The Biofuel Backlash

More on Biofuels and Agriculture & Food – World Hunger

Uprising Against the Ethanol Mandate
Gov. Rick Perry of Texas is asking the Environmental Protection Agency to temporarily waive regulations requiring the oil industry to blend ever-increasing amounts of ethanol into gasoline.
3 July
Secret report: biofuel caused food crisis
Internal World Bank study delivers blow to plant energy drive
Biofuels have forced global food prices up by 75% – far more than previously estimated – according to a confidential World Bank report obtained by the Guardian. The damning unpublished assessment is based on the most detailed analysis of the crisis so far, carried out by an internationally-respected economist at global financial body. The figure emphatically contradicts the US government’s claims that plant-derived fuels contribute less than 3% to food-price rises. It will add to pressure on governments in Washington and across Europe, which have turned to plant-derived fuels to reduce emissions of greenhouse gases and reduce their dependence on imported oil.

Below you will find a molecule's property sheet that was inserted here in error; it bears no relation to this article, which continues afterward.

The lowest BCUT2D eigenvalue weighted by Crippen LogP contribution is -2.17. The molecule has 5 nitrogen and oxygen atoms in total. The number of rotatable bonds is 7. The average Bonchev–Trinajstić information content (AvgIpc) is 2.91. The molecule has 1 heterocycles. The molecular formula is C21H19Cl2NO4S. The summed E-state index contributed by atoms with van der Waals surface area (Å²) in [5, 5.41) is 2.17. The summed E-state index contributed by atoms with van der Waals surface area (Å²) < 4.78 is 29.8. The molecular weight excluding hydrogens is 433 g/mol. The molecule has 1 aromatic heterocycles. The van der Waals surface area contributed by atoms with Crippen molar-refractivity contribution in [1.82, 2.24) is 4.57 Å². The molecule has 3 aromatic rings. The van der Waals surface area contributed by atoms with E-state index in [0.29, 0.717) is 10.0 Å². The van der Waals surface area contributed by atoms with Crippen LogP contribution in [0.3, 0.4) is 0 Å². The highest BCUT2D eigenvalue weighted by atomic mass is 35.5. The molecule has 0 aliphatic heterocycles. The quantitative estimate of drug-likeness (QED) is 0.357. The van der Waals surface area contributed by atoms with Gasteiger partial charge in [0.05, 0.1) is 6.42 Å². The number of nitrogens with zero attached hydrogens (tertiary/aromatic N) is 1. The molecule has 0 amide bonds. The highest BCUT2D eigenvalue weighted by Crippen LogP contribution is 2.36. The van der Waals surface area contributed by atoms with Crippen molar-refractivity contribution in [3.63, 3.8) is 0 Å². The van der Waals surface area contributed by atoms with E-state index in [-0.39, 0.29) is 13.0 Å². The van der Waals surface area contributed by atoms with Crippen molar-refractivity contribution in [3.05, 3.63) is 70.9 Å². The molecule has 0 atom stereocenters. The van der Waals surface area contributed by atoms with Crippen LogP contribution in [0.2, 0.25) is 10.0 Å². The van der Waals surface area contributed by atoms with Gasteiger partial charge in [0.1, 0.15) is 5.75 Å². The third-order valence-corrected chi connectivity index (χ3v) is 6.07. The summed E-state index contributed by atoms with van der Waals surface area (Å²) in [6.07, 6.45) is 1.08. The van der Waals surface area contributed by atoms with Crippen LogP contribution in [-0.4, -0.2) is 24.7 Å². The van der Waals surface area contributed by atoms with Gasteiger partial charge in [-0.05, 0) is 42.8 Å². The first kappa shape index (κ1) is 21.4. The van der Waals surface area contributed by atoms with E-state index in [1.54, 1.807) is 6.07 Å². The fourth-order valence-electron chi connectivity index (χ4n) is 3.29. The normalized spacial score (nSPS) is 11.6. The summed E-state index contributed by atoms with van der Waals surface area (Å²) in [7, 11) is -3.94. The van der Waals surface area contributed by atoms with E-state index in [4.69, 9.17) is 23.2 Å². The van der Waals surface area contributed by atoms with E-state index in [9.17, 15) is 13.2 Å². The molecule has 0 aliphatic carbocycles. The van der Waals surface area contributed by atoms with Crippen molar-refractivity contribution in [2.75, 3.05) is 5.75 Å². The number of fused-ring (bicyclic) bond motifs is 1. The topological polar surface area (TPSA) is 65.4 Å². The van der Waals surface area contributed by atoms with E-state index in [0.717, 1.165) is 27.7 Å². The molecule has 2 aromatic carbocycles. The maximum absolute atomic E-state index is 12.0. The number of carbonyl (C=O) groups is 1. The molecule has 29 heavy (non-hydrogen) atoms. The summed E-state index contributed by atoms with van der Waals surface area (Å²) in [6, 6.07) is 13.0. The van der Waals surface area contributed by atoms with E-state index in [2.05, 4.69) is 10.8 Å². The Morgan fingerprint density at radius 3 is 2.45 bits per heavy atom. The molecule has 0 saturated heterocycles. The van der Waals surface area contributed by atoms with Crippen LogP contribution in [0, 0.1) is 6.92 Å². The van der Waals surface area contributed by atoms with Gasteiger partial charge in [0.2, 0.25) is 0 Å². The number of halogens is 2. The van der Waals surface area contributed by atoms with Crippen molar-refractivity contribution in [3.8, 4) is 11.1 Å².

Some biofuels better than others
“Biofuels” is a broad term that includes lots of different ways of making energy, some arguably bad for the environment and the global food situation but others ultimately good for the world, this commentary argues. While for example biodiesel made from palm oil has had negative environmental consequences, cellulosic ethanol has the strong potential to “help our environment, economy and national security,” writes Vinod Khosla, founder of venture capital firm Khosla Ventures and a big investor in biofuels. The Washington Post (6/16)
June 5
The [World Food Summit] could have helped rationalise biofuels policy. Some non-governmental organisations want a moratorium on ethanol output, saying this would cut grain prices by 20%. Parts of the UN bureaucracy and some big food companies say they would support something milder, such as international restrictions on the production of corn-based ethanol. Still others argue that biofuels are fine as an idea but are beset by a tangle of subsidies, tariffs and production targets that needs unravelling. The summit made no headway in doing so. Just before it, America’s secretary of agriculture, Ed Schafer, claimed that ethanol accounts for only 2-3% of the increase in world food prices—a contentious view (IFPRI says 30%) but one that left the summit irreparably and paralysingly split over biofuels.